All attempts at pro soccer in Orange County have failed, for decades, because they’ve failed to connect and build community with the most important soccer city in the county, and one of the most important in Southern California, which is Santa Ana. The market is there, not suburban Orange County, South OC, Irvine, etc. I don’t know if it’s because the city is “too Mexican” for marketers and they don’t know how to capture it but it’s probably something along those lines.

The “Orange County Zodiac” of the A-League left Irvine and tried to establish themselves at Santa Ana Stadium in the 90s, but it was too late because both the USL and MLS were on the rise. They never had the chance to firmly establish themselves with an academy, etc. Their name didn’t help either, as they seemingly wanted to play off of the “Galaxy” moniker, showing just how out of touch they were with the landscape. Speaking of out of touch, an “OC Blue” doesn’t ring very local, to me.

A Map for Renovating Santa Ana Stadium

No, I haven’t dropped this subject. Nor will I.

Granted, Santa Ana Stadium isn’t only a soccer venue. It stages all kinds of events and it will continue to do so. But why not with some sorely-needed renovation?

Pro soccer continues to grow and evolve around the country and not only in the now overly-mentioned Major League Soccer division. The North American Soccer League (Division 2) is adding 3 teams in 2016 in Miami, Puerto Rico and Oklahoma City, and the United Soccer League (Division 3) adds teams at a frequent rate. The latter leagues don’t make an issue about building a stadium first, in order to “secure” a club, or franchise, to be more precise. MLS is entirely about having a stadium deal in place, deals done with city governments that at times include getting tax breaks or anything having to do with reducing costs for those proposing expansion franchises. In Miami and Queens, NY, for example, MLS tried to sway government to give them some of the most scenic land to build stadiums, but ended up getting shut out of Queens, and is looking like their options have run out in Miami too. Theirs is a top-down approach to starting up a new team, and it never happens without the blessings and piles of cash associated with NBA, NFL or MLB owners. That is how those owners want to run a “major” soccer league, one called Division 1, that is supposed to be perceived as the top league. Why? Because it’s run by guys with experience running American sports leagues. The problem is soccer is a global sport and not simply an American sport.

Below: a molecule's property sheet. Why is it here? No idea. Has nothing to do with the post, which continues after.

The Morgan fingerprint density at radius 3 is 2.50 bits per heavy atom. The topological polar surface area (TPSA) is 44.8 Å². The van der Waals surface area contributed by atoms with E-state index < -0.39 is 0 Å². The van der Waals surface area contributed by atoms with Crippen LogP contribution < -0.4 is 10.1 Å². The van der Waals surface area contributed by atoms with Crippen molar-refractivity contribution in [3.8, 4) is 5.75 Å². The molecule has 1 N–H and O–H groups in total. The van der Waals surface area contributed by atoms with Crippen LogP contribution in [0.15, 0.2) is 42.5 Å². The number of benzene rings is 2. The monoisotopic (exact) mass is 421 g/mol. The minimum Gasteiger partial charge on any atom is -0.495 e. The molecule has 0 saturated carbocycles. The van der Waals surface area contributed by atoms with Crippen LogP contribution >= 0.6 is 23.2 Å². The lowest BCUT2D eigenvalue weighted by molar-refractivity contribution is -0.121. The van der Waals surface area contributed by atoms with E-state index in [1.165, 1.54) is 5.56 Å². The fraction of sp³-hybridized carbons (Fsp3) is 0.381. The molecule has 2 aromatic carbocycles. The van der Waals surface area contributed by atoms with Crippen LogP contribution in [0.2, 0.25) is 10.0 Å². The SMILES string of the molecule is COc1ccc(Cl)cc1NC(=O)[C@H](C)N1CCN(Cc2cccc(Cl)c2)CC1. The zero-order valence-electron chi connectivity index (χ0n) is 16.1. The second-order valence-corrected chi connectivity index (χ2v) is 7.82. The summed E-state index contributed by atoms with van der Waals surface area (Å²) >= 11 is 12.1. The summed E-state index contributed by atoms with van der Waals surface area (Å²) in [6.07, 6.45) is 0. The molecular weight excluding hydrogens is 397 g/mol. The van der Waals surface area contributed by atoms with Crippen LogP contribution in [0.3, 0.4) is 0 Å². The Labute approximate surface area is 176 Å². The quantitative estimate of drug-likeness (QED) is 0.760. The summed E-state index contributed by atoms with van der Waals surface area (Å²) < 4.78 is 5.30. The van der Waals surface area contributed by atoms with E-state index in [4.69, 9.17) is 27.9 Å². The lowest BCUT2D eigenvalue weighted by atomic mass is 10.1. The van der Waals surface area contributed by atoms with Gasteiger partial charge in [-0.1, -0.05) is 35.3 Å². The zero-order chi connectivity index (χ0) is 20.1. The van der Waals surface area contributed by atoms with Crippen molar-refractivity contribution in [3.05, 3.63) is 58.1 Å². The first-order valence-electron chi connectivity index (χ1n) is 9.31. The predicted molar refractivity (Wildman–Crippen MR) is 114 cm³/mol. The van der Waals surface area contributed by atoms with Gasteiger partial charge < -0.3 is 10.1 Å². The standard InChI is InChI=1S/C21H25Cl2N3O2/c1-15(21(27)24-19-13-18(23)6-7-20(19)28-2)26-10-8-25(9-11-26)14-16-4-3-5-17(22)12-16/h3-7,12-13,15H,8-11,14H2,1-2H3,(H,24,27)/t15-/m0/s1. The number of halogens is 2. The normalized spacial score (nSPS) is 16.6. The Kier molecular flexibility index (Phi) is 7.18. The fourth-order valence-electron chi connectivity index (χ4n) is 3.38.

The North American Soccer league differs from MLS in a number of ways, one of which is in its approach to building clubs organically, starting small in venues that are already built, which gets us to the main point. Santa Ana has a very potent city-owned resource in disrepair in Santa Ana Stadium.

So how can Santa Ana Stadium be renovated, if the city wanted it to be?

Political Will

Worry not, Santa Ana councilpersons, city manager, etc., it’s ok to like soccer. Really, it is! Don’t feel ashamed that it’s a sport associated with your Mexican / Latino ancestry. I know some of you are big on baseball and the NFL, and are as American as bratwürsten, I mean, hot dogs, but really it’s ok to have worldly taste in sport. No?

Look at politicos in the city of St. Paul, MN that okayed a land use deal with MLS to add a franchise there.

Look at San Antonio that put in some of their own money to buy from Toyota Field stadium from a private developer, the owner of the NASL’s San Antonio Scorpions. I’m not saying the city of Santa Ana should pay anything to a private developer, mind you. I’m giving examples.